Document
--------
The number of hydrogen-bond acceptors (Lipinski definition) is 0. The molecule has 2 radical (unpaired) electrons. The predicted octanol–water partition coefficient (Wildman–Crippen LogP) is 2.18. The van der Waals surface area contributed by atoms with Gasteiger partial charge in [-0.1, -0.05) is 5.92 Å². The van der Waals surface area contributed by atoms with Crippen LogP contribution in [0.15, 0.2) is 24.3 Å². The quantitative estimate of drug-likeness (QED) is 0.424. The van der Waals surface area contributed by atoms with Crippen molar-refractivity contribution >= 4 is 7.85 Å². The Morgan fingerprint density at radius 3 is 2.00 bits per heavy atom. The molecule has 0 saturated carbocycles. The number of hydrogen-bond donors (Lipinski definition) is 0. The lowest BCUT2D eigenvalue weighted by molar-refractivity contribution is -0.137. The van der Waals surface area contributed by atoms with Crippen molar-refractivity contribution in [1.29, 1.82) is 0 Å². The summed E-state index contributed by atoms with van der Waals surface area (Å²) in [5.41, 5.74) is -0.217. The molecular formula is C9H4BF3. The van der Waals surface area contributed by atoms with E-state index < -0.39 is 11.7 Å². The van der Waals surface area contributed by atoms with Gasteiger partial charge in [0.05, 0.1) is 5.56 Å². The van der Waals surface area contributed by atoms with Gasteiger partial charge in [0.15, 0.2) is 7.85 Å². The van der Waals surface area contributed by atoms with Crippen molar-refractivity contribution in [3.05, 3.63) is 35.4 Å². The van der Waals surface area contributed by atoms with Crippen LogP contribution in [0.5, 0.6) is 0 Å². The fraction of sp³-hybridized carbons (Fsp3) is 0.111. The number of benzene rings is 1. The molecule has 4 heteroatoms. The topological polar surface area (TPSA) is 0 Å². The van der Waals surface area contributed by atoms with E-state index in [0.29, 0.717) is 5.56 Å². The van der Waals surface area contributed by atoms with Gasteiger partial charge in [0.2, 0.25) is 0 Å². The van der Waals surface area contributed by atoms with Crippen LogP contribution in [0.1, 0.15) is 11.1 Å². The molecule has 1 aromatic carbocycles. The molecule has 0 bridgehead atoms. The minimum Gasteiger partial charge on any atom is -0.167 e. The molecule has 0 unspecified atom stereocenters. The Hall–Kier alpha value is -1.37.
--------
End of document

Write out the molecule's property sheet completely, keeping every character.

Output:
The number of hydrogen-bond acceptors (Lipinski definition) is 0. The molecule has 2 radical (unpaired) electrons. The predicted octanol–water partition coefficient (Wildman–Crippen LogP) is 2.18. The van der Waals surface area contributed by atoms with Gasteiger partial charge in [-0.1, -0.05) is 5.92 Å². The van der Waals surface area contributed by atoms with Crippen LogP contribution in [0.15, 0.2) is 24.3 Å². The quantitative estimate of drug-likeness (QED) is 0.424. The van der Waals surface area contributed by atoms with Crippen molar-refractivity contribution >= 4 is 7.85 Å². The Morgan fingerprint density at radius 3 is 2.00 bits per heavy atom. The molecule has 0 saturated carbocycles. The number of hydrogen-bond donors (Lipinski definition) is 0. The lowest BCUT2D eigenvalue weighted by molar-refractivity contribution is -0.137. The van der Waals surface area contributed by atoms with Crippen molar-refractivity contribution in [1.29, 1.82) is 0 Å². The summed E-state index contributed by atoms with van der Waals surface area (Å²) in [5.41, 5.74) is -0.217. The molecular formula is C9H4BF3. The van der Waals surface area contributed by atoms with E-state index < -0.39 is 11.7 Å². The van der Waals surface area contributed by atoms with Gasteiger partial charge in [0.05, 0.1) is 5.56 Å². The van der Waals surface area contributed by atoms with Gasteiger partial charge in [0.15, 0.2) is 7.85 Å². The van der Waals surface area contributed by atoms with Crippen molar-refractivity contribution in [3.05, 3.63) is 35.4 Å². The van der Waals surface area contributed by atoms with Crippen LogP contribution in [0.5, 0.6) is 0 Å². The fraction of sp³-hybridized carbons (Fsp3) is 0.111. The number of benzene rings is 1. The molecule has 4 heteroatoms. The topological polar surface area (TPSA) is 0 Å². The van der Waals surface area contributed by atoms with E-state index in [0.29, 0.717) is 5.56 Å². The van der Waals surface area contributed by atoms with Gasteiger partial charge in [0.2, 0.25) is 0 Å². The van der Waals surface area contributed by atoms with Crippen LogP contribution in [0.1, 0.15) is 11.1 Å². The molecule has 1 aromatic carbocycles. The molecule has 0 bridgehead atoms. The minimum Gasteiger partial charge on any atom is -0.167 e. The molecule has 0 unspecified atom stereocenters. The Hall–Kier alpha value is -1.37.